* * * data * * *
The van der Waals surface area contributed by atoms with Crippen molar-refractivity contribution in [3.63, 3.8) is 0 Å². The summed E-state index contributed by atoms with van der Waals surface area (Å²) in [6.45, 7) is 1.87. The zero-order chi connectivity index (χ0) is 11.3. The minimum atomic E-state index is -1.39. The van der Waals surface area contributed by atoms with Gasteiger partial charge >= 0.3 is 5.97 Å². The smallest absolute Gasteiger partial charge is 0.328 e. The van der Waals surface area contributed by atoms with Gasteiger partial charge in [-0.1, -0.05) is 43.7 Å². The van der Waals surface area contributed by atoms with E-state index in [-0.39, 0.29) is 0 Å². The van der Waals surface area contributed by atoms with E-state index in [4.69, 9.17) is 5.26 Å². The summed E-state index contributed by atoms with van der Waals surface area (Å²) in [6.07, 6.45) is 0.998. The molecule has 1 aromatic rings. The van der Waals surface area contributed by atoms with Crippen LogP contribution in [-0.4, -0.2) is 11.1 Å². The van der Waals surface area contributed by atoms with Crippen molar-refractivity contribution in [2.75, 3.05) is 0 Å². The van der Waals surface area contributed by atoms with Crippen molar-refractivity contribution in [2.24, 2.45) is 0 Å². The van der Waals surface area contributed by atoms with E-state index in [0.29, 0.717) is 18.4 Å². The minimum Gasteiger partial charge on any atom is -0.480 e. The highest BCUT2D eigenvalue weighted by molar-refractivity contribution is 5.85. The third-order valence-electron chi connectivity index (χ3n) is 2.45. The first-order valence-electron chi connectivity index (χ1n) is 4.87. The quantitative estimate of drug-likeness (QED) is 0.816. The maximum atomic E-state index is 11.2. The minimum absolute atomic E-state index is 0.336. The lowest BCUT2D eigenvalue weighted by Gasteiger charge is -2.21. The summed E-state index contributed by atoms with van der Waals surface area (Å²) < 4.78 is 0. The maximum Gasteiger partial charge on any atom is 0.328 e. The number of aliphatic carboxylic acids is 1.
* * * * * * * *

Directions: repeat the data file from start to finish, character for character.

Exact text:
The van der Waals surface area contributed by atoms with Crippen molar-refractivity contribution in [3.63, 3.8) is 0 Å². The summed E-state index contributed by atoms with van der Waals surface area (Å²) in [6.45, 7) is 1.87. The zero-order chi connectivity index (χ0) is 11.3. The minimum atomic E-state index is -1.39. The van der Waals surface area contributed by atoms with Gasteiger partial charge >= 0.3 is 5.97 Å². The smallest absolute Gasteiger partial charge is 0.328 e. The van der Waals surface area contributed by atoms with Gasteiger partial charge in [-0.1, -0.05) is 43.7 Å². The van der Waals surface area contributed by atoms with E-state index in [-0.39, 0.29) is 0 Å². The van der Waals surface area contributed by atoms with E-state index in [4.69, 9.17) is 5.26 Å². The summed E-state index contributed by atoms with van der Waals surface area (Å²) in [6.07, 6.45) is 0.998. The molecule has 1 aromatic rings. The van der Waals surface area contributed by atoms with Crippen LogP contribution in [-0.4, -0.2) is 11.1 Å². The van der Waals surface area contributed by atoms with Crippen molar-refractivity contribution in [2.75, 3.05) is 0 Å². The van der Waals surface area contributed by atoms with Crippen molar-refractivity contribution in [2.24, 2.45) is 0 Å². The van der Waals surface area contributed by atoms with E-state index in [0.29, 0.717) is 18.4 Å². The minimum Gasteiger partial charge on any atom is -0.480 e. The highest BCUT2D eigenvalue weighted by molar-refractivity contribution is 5.85. The third-order valence-electron chi connectivity index (χ3n) is 2.45. The first-order valence-electron chi connectivity index (χ1n) is 4.87. The quantitative estimate of drug-likeness (QED) is 0.816. The maximum atomic E-state index is 11.2. The minimum absolute atomic E-state index is 0.336. The lowest BCUT2D eigenvalue weighted by Gasteiger charge is -2.21. The summed E-state index contributed by atoms with van der Waals surface area (Å²) < 4.78 is 0. The maximum Gasteiger partial charge on any atom is 0.328 e. The number of aliphatic carboxylic acids is 1.